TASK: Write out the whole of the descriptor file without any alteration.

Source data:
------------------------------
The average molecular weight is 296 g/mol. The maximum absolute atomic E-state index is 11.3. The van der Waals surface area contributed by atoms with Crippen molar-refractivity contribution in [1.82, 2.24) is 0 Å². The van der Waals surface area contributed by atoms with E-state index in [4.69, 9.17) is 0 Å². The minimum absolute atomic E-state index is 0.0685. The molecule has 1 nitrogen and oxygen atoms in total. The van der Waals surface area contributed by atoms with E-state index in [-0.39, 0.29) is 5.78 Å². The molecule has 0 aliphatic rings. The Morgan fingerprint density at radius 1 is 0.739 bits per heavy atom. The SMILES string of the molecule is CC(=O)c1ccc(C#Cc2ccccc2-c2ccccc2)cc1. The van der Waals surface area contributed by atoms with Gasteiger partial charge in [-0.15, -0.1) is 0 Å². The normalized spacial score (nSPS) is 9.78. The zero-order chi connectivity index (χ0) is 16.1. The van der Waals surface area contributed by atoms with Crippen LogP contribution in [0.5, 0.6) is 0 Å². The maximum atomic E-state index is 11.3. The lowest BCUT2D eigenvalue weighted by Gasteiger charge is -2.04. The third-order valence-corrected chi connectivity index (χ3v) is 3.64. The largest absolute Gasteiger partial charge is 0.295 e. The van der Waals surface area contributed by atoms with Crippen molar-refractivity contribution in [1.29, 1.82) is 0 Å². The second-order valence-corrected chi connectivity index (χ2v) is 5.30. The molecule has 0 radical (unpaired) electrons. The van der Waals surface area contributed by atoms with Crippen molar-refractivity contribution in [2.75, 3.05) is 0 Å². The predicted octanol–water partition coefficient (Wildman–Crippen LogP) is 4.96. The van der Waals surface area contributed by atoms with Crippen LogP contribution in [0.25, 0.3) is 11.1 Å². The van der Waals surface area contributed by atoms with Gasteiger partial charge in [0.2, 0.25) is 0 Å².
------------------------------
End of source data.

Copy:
The average molecular weight is 296 g/mol. The maximum absolute atomic E-state index is 11.3. The van der Waals surface area contributed by atoms with Crippen molar-refractivity contribution in [1.82, 2.24) is 0 Å². The van der Waals surface area contributed by atoms with E-state index in [4.69, 9.17) is 0 Å². The minimum absolute atomic E-state index is 0.0685. The molecule has 1 nitrogen and oxygen atoms in total. The van der Waals surface area contributed by atoms with E-state index in [-0.39, 0.29) is 5.78 Å². The molecule has 0 aliphatic rings. The Morgan fingerprint density at radius 1 is 0.739 bits per heavy atom. The SMILES string of the molecule is CC(=O)c1ccc(C#Cc2ccccc2-c2ccccc2)cc1. The van der Waals surface area contributed by atoms with Gasteiger partial charge in [-0.15, -0.1) is 0 Å². The normalized spacial score (nSPS) is 9.78. The zero-order chi connectivity index (χ0) is 16.1. The van der Waals surface area contributed by atoms with Crippen LogP contribution in [0.5, 0.6) is 0 Å². The maximum atomic E-state index is 11.3. The lowest BCUT2D eigenvalue weighted by Gasteiger charge is -2.04. The third-order valence-corrected chi connectivity index (χ3v) is 3.64. The largest absolute Gasteiger partial charge is 0.295 e. The van der Waals surface area contributed by atoms with Crippen molar-refractivity contribution in [1.29, 1.82) is 0 Å². The second-order valence-corrected chi connectivity index (χ2v) is 5.30. The molecule has 0 radical (unpaired) electrons. The van der Waals surface area contributed by atoms with Crippen molar-refractivity contribution in [2.75, 3.05) is 0 Å². The predicted octanol–water partition coefficient (Wildman–Crippen LogP) is 4.96. The van der Waals surface area contributed by atoms with Crippen LogP contribution in [0.25, 0.3) is 11.1 Å². The van der Waals surface area contributed by atoms with Gasteiger partial charge in [0.2, 0.25) is 0 Å².